In July 1997, Marvel had an event called Flashback Month where most of their books went back in time and told a story that took place before around the time of their origin story. In Flashback Silver Surfer -1 (minus 1), written by J.M. DeMatteis, Stan Lee is the narrator and he tells us a story about when he was a younger man and he was abducted by little grey aliens. While aboard the alien ship and shortly before being returned to earth, he met a woman who had also been abducted, a nurse named Henrietta Rose. The story then follows the Silver Surfer who is told by his master Galactus to investigate a mysterious “energy surge” out in space.
When the Surfer finds the source of the surge, he finds that it is the ship of the little grey aliens who were experimenting on Henrietta (or maybe Henrietta herself was the source – that wasn’t clear). He then helps rescue the woman and sends her back to earth.
This issue was not the best. The art by Ron Garney (pencils) and Bob Wiacek (inks) was beautiful and reminiscent of Moebius, but the story didn’t make a lot of sense – it was supposed to be told from Stan Lee’s memory, but the majority of the events took place outside of what Stan witnessed in the story. Most of all it seemed like an origin story for Henrietta Rose who went on to appear in four other issues of Silver Surfer that year. Galactus is in it for about 4 pages, but as I said, the best part of this book was the art.
Cataclysm is a large crossover event that took place in the Ultimate Universe in 2014, following the events of the 2013 series, Hunger, where Galactus and the Gah Lak Tus swarm attack the Ultimate Earth. The continuity wasn’t great between the books, but here is the reading order as it best makes sense to me…
Cataclysm: Spider-Man 1
Cataclysm: The Ultimates’ Last Stand 1
Cataclysm: X-Men 1-3
Cataclysm: The Utlimates 1-3
Cataclysm: Spider-Man 2-3
Cataclysm: The Ultimates’ Last Stand 2-5
Cataclysm .1 bridges the gap between the Hunger series and Cataclysm. It tells what happens when Ultimate Vision, a robot created to warn planets of the threat of Gah Lak Tus, finds out that Galactus is headed towards the earth.
Cataclysm: X-Men could easily be skipped in the over-all story of Cataclysm. The X-Men see Galactus and escape to a pocket dimension but are followed by a ton of Gah Lak Tus drones. The three issues are basically the X-Men fighting the Gah Lak Tus drones in that pocket dimension with some help from Rick Jones (Captain Marvel).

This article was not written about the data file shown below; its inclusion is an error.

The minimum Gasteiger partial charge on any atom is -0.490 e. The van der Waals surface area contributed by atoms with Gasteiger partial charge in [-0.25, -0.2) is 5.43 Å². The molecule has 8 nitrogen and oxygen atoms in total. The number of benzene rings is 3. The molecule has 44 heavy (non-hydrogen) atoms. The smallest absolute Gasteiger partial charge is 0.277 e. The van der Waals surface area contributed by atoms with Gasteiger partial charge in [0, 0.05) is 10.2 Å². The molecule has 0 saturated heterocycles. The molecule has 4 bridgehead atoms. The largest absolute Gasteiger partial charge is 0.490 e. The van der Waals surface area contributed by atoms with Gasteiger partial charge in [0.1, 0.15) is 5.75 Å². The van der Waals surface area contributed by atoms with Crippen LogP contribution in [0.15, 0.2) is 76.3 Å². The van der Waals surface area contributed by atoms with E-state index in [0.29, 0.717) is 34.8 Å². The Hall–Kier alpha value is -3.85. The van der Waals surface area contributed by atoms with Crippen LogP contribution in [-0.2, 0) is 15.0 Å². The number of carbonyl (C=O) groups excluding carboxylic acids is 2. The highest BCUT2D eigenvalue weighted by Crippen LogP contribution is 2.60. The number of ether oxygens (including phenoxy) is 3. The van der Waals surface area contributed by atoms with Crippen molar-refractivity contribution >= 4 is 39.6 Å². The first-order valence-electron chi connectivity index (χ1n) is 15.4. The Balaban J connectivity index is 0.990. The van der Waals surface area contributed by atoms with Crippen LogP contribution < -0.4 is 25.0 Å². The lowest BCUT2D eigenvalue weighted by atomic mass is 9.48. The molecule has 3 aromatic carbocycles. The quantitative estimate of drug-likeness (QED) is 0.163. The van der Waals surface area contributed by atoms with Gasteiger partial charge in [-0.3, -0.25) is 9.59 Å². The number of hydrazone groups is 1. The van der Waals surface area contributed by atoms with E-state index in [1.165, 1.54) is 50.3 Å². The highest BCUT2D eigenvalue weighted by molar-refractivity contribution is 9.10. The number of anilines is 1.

Cataclysm: Ultimates could also be skipped over in my opinion. The Ultimates are in Belarus when they discover that there’s a cult who worships the Gah Lak Tus swarm that has brainwashed the entire population into attacking the Ultimates. Not only that, but the swarm is also infecting the people like a virus and taking control of anyone it comes in contact with, including the Hulk.
Cataclysm: Spider-Man – When Galactus lands on earth, one of the first things that happens is Galactus completely destroys New Jersey and starts setting up his equipment to consume the planet. The people in New York. Much of New York is also damaged and the people are looting and panicking. Thhis three issue series follows Ultimate Spider-Man (Miles Morales), Cloak & Dagger, Spider-Woman, and other heroes as they try to protect and save the people in the midst of the chaos that Galactus is causing.
Cataclysm: The Ultimates’ Last Stand is the core story of this event. Galactus is causing destruction and chaos all over New York. After trying their best at fighting him with force, they soon retreat to come up with a strategy. Spider-Man teams up with Reed Richards (who is a villain in the Ultimate Universe) to cross over into the regular Marvel Universe to get intel on Galactus. Once they return, the heroes do their best to once again stop the Devourer of Worlds. The X-Men, The Ultimates, the rest of the heroes and even Reed Richards all pitch in together to fight this threat they cannot even fully comprehend. But is it enough? Does anyone survive? You should read it to find out.
Cataclysm isn’t a great crossover event. Most of what happened in the books felt like filler to me. But the story that took place in the five issues of Ultimates’ Last Stand was a fun read. If you are a completist like me, you’ll want to get them all (even if for the Galactus book covers alone), but if you are just interested in reading the story, then just read the Last Stand issues which are written by Brian Michael Bendis with art by Mark Bagley.